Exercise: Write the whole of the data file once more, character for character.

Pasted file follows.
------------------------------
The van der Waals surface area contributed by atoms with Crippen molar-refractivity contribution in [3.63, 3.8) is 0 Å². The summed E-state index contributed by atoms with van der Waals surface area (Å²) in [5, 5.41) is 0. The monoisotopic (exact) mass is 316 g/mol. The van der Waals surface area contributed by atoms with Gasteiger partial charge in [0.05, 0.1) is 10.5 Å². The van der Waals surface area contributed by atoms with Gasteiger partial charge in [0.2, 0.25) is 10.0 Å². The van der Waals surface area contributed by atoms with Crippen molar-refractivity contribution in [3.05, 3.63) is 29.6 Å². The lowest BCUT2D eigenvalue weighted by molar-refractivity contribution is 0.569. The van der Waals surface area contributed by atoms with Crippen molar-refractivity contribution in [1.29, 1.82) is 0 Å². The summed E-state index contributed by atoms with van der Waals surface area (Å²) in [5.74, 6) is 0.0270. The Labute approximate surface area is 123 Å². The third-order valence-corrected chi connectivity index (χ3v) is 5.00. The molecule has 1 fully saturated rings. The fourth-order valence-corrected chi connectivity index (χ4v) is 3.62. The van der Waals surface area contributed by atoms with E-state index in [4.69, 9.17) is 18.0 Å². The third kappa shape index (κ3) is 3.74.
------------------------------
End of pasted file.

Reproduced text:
The van der Waals surface area contributed by atoms with Crippen molar-refractivity contribution in [3.63, 3.8) is 0 Å². The summed E-state index contributed by atoms with van der Waals surface area (Å²) in [5, 5.41) is 0. The monoisotopic (exact) mass is 316 g/mol. The van der Waals surface area contributed by atoms with Gasteiger partial charge in [0.05, 0.1) is 10.5 Å². The van der Waals surface area contributed by atoms with Gasteiger partial charge in [0.2, 0.25) is 10.0 Å². The van der Waals surface area contributed by atoms with Crippen molar-refractivity contribution in [3.05, 3.63) is 29.6 Å². The lowest BCUT2D eigenvalue weighted by molar-refractivity contribution is 0.569. The van der Waals surface area contributed by atoms with Crippen molar-refractivity contribution in [1.29, 1.82) is 0 Å². The summed E-state index contributed by atoms with van der Waals surface area (Å²) in [5.74, 6) is 0.0270. The Labute approximate surface area is 123 Å². The third-order valence-corrected chi connectivity index (χ3v) is 5.00. The molecule has 1 fully saturated rings. The fourth-order valence-corrected chi connectivity index (χ4v) is 3.62. The van der Waals surface area contributed by atoms with E-state index in [4.69, 9.17) is 18.0 Å². The third kappa shape index (κ3) is 3.74.